starlady: Roy from FMA: "you say you want a revolution" (roy)
I'm up in Tochigi for a few days because of reasons, which has mostly been great so far. I got to see real mountains again, by which I apparently now mean "young, steep, not too high yet." Hopefully tomorrow we are going to an onsen, I could really use it.

What I'm Reading
Still Silver Spoon vol. 6, I know. But! I am confident that I will have it finished soon! It is great, I've just been sidetracked by other stuff. Namely…

What I've Just Read
Silver Spoon vol. 5 - enough said. 

The Hawkwood War by Ankaret Wells - The direct follow-up to The Maker's Mask, which I really enjoyed, and this was one was almost as good, which is to say, still excellent. As [personal profile] oyceter mentioned, I appreciated among many other things that there is such a variety of female characters doing and being very different things, and upon completion of the book, I really do stand by my assertion that on one level it's Dune but if the secret orders of ladies were doing interesting things instead.

The True Deceiver by Tove Jansson - It's winter now, and I like reading winter novels in winter, and you can't get more winter than Jansson. This novel, too, is definitely winter; Jansson could manage summer quite well when she put her mind to it too, of course. I'm not sure how much I have to add to what [personal profile] rushthatspeaks said about the book; except that the ending is perfect, and Anna and Katri are utterly believable, and it is a great novel.

The Fall of Ile-Rien by Martha Wells - Consisting of The Wizard Hunters, The Ships of Air, and The Gate of Gods. I'd had Wells on my radar for a while now, but after reading Kate Elliott's squee post about the trilogy recently I moved it to the top of my list. Much as she predicted, I got about halfway into the first one at a reasonable pace but then absolutely devoured the remaining 2.5 books. They are criminally unloved and Wells is criminally unknown in my book, and the only good thing about being finished with them is that I still have the rest of her backlist to work through.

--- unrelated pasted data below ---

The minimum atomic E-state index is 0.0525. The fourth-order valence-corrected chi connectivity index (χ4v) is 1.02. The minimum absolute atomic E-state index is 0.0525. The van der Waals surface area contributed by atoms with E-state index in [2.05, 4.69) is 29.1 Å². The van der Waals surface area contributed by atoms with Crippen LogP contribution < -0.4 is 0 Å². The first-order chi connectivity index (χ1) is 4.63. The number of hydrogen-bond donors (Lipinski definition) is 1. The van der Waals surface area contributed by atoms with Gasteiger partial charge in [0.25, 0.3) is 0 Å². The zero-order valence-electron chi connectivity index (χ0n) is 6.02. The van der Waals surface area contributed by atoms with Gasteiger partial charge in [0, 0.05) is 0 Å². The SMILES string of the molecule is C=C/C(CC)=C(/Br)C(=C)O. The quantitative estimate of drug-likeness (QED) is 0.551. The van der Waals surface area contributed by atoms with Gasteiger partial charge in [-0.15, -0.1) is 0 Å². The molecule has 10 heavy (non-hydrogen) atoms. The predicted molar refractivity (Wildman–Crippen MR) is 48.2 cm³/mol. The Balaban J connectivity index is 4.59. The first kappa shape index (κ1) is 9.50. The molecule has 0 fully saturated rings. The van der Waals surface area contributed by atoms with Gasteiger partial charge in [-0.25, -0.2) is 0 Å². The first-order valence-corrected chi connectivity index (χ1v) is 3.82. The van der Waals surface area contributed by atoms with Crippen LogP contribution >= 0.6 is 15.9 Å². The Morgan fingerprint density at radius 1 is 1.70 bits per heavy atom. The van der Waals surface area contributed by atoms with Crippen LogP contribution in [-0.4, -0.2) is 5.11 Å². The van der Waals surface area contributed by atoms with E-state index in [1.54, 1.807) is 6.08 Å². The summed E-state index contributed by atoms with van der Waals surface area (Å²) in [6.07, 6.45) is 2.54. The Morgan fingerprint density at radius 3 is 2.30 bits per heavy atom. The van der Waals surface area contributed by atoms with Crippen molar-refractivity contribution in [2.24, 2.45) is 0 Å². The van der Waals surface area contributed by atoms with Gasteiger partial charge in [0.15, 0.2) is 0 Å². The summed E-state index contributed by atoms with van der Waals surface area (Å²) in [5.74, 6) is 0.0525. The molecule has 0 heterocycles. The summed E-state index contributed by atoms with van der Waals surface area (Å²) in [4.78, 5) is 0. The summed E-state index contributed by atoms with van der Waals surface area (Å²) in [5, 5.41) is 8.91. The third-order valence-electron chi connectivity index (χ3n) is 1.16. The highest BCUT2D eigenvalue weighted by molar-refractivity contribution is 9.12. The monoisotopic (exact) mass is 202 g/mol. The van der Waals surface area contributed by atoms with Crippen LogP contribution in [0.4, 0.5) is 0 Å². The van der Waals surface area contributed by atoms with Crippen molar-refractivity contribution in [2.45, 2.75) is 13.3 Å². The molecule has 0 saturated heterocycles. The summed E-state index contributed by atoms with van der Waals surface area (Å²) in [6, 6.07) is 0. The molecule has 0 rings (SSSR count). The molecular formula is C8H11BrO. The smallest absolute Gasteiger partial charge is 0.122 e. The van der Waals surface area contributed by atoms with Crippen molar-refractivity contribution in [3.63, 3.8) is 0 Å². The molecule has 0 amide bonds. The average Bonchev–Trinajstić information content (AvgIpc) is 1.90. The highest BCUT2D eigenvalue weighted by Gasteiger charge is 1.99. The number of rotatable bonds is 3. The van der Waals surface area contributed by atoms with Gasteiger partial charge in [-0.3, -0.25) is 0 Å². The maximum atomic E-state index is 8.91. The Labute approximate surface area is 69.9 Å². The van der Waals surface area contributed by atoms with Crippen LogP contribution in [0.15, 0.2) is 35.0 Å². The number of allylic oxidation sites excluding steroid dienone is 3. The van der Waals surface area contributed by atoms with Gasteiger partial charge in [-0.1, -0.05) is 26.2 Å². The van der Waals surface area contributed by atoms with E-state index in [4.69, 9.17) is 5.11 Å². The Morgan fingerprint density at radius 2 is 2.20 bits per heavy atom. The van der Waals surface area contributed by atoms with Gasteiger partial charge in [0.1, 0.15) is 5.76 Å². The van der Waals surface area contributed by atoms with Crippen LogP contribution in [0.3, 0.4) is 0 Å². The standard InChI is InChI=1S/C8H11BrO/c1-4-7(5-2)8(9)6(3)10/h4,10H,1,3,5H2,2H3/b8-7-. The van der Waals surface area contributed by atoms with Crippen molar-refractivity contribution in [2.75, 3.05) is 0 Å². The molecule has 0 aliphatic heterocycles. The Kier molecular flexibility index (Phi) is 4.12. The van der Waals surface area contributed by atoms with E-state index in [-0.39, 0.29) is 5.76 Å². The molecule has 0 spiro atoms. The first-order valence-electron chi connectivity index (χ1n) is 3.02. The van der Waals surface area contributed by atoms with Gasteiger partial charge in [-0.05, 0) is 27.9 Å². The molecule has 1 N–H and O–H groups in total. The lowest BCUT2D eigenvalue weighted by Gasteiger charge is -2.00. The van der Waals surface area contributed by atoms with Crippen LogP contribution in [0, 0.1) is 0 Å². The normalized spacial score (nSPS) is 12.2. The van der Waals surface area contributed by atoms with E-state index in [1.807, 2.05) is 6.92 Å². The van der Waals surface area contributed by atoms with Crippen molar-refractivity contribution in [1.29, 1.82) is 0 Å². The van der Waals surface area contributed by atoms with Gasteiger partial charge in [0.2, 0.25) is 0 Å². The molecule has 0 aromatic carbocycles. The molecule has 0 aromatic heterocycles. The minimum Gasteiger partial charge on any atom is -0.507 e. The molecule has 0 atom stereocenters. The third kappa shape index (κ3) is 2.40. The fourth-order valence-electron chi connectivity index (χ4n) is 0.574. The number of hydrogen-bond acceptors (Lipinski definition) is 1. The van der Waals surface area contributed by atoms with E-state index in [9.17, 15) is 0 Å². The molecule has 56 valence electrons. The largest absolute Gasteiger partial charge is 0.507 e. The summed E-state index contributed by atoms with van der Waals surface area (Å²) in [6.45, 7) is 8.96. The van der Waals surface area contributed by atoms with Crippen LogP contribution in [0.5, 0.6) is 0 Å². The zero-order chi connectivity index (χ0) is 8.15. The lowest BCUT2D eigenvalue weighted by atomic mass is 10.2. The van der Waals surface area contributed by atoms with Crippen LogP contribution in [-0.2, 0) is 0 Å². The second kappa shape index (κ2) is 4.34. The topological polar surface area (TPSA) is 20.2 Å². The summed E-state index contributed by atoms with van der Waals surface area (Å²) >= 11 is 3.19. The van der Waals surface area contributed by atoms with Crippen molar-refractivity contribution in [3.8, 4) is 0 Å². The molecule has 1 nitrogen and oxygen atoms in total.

The books are set (partly) in the eponymous Ile-Rien, an analog for early 20thC France which has sorcery coexisting with airships and automobiles and electricity, and which is losing the war against the sinister Gardier, badly. It falls to erstwhile playwright Tremaine Valiarde, not at all against her better judgment, to get mixed up in the last-ditch sorcerous war effort against the Gardier and to discover a whole bunch of things about magic, herself, and her own family while going at a breakneck pace to try to save her society. Not many spoilers, but some discussion of suicidality ) I am also totally glad for the setting, which we still need more of in fantasy--cities! modernity! the end to the false dichotomy between magic and science! I think the books' titles are clever but on a superficial level highly potentially misleading, and the paperback covers (still included in the ebooks) were terrible, so I urge people to look beyond those attributes and check them out. Luckily The Death of the Necromancer sounds like it should have at least some of what I loved about these books going for it, now that they're sadly finished.

Tinker, Tailor, Soldier, Spy by John Le Carré - On the theme of "bloody-minded and ruthless," I immediately started reading this after The Fall of Ile-Rien, and not at all to my surprise, since I loved the recent movie with Gary Oldman and company, I devoured it in about twenty-four hours and loved it. It is in all senses of the word a perfect novel. Smiley is not as openly sarcastic as Tremaine, but he has his moments of acid wit, and the entire thing is a bitter, bloody delight.

What I'll Read Next
Razorhurst by Justine Larbalestier - It is set in the 30s and it is violent, which is another way of saying that it is exactly what I have put myself in the mood for.